Ophthamologist: Masked people waited together in the waiting room where each available chair was separated by two chairs turned toward the wall. This whole issue of waiting is fascinating. Some places have you wait outside or in your car until called. This was the first place I heard about that actually uses a waiting room these days.

Volleyball: SoCal Volleyball got permission to start practices this week. They have a detailed reopening protocol and a good orientation video on their web site. Some of the rules are: Enter one at a time, spaced apart. Temperature screening, hand sanitizer, and mask before entering the gym. Don’t bring anything inside except a water bottle. Use sanitizer at break. Wear a mask at all times in the gym except when actually playing volleyball. No spectators at this time, but games will have live streaming. 

The Beach: Not a business, but an attraction many businesses rely on and a significant part of SoCal life. Oceanside last Sunday: quite a few people on the beach, but distanced. Newport Beach yesterday: People there too with their toes in the sand, and I’m a little jealous.

Everyone is feeling their way to find the best way to open. Among the uncertainties signs of tension emerge. For example:

  1. Orange County’s chief health officer, Dr. Nichole Quick, resigned Monday after her requirement to wear masks in public was met with harsh criticism and even threats.
  2. Manicurists: Also Monday manicurists staged a protest at the Asian Garden Mall in Westminster because they have not been allowed to open yet. This too is a business which people depend on to support their families and they too need to open.
  3. Headlines announce that we are officially in a recession. The news is full of closings and bankruptcies.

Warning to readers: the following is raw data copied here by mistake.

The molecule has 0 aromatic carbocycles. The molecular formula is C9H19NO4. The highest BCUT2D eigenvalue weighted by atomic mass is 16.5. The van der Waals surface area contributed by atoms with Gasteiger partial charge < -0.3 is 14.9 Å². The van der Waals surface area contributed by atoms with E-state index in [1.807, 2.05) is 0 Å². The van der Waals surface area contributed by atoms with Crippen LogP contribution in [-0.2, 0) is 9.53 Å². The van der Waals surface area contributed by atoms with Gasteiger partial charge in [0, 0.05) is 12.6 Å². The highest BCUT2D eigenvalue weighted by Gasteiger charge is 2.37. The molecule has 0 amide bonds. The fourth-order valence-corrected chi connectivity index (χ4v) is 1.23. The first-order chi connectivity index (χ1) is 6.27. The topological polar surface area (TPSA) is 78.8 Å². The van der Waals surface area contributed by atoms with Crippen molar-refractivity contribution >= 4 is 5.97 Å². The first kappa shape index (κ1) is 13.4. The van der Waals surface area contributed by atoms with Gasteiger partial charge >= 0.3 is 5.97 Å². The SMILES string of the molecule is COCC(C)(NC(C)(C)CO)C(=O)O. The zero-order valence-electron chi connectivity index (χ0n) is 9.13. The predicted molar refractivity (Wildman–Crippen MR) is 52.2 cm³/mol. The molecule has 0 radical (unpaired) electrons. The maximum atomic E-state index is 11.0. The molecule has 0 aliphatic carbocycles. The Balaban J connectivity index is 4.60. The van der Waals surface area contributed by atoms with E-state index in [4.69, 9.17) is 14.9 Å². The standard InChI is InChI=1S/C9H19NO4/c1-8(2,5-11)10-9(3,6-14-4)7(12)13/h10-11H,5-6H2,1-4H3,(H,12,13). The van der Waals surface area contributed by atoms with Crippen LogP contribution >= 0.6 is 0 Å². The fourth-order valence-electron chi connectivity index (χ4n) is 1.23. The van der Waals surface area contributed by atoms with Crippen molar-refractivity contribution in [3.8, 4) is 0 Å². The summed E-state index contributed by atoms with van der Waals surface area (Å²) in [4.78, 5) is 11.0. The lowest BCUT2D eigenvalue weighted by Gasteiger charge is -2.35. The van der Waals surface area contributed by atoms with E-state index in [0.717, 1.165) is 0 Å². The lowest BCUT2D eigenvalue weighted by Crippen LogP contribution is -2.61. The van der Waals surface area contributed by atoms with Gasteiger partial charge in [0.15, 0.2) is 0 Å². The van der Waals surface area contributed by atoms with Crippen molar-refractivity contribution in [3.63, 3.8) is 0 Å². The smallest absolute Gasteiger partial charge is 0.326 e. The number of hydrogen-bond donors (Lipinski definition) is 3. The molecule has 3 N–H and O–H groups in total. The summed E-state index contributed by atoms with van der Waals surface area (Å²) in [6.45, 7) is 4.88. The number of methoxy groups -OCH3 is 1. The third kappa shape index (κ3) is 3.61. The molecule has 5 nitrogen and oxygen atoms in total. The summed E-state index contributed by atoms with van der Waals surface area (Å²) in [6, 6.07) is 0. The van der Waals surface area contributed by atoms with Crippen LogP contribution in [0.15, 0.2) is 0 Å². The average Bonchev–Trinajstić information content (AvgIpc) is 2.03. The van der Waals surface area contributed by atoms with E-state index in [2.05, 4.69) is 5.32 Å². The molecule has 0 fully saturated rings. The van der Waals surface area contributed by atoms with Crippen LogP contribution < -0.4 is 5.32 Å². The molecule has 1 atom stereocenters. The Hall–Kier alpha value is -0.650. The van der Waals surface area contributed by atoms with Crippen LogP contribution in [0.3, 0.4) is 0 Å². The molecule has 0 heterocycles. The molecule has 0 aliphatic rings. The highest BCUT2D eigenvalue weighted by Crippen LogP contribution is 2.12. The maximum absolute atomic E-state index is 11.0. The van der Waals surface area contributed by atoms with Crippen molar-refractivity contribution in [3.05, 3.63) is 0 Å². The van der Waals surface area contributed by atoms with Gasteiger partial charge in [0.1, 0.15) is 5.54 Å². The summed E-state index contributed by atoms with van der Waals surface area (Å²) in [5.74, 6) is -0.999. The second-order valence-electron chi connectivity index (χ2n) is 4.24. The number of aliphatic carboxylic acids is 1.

Southern California — not as regulated as Italy or Belgium, but more regulated than some of the other states. People are working hard to get their lives and businesses back in the post-lockdown world. And the question now is: Will the customers come?

Post-lockdown Headlines:

“Orange County public health officer resigns in coronavirus controversy,” Los Angeles Times, June 9, 2020. https://news.yahoo.com/orange-county-public-health-officer-173755364.html

“California Nail Salon Owners Beg To Reopen Amid Coronavirus,” Patch, June 8, 2020. https://patch.com/california/lakeforest-ca/nail-salons-protest-ongoing-coronavirus-closure-oc

“Moving to Reopen, Europe Goes Into Regulatory Overdrive,” Wall Street Journal, June 10, 2020. https://www.wsj.com/articles/moving-to-reopen-europe-goes-into-regulatory-overdrive-11591715947

“Europe Reopens Borders Amid Worst Global Recession in Memory,” US News and World Report, June 10, 2020. https://www.usnews.com/news/business/articles/2020-06-10/europe-reopens-borders-amid-worst-global-recession-in-memory

“And You Thought Malls Were in Trouble Before,” Bloomberg, June 10, 2020. https://www.bloomberg.com/opinion/articles/2020-06-10/coronavirus-clothing-retail-shopping-is-in-trouble

“Are more store closings coming? As many as 25,000 stores could shutter in 2020 due to COVID-19 impact,” USA Today, June 9, 2020. https://www.usatoday.com/story/money/2020/06/09/store-closures-2020-coronavirus-impact/5325795002/

Why am I doing this?

The coronavirus pandemic will be indelibly written on our memories just as the Great Depression or the Battle of Britain left their mark on past generations. It is my intention to journal the events of these days from three perspectives: as a retired medical technologist, a historian (Ph.D., 2014), and an ordinary person living through an extraordinary crisis.

You are on History’s Edge.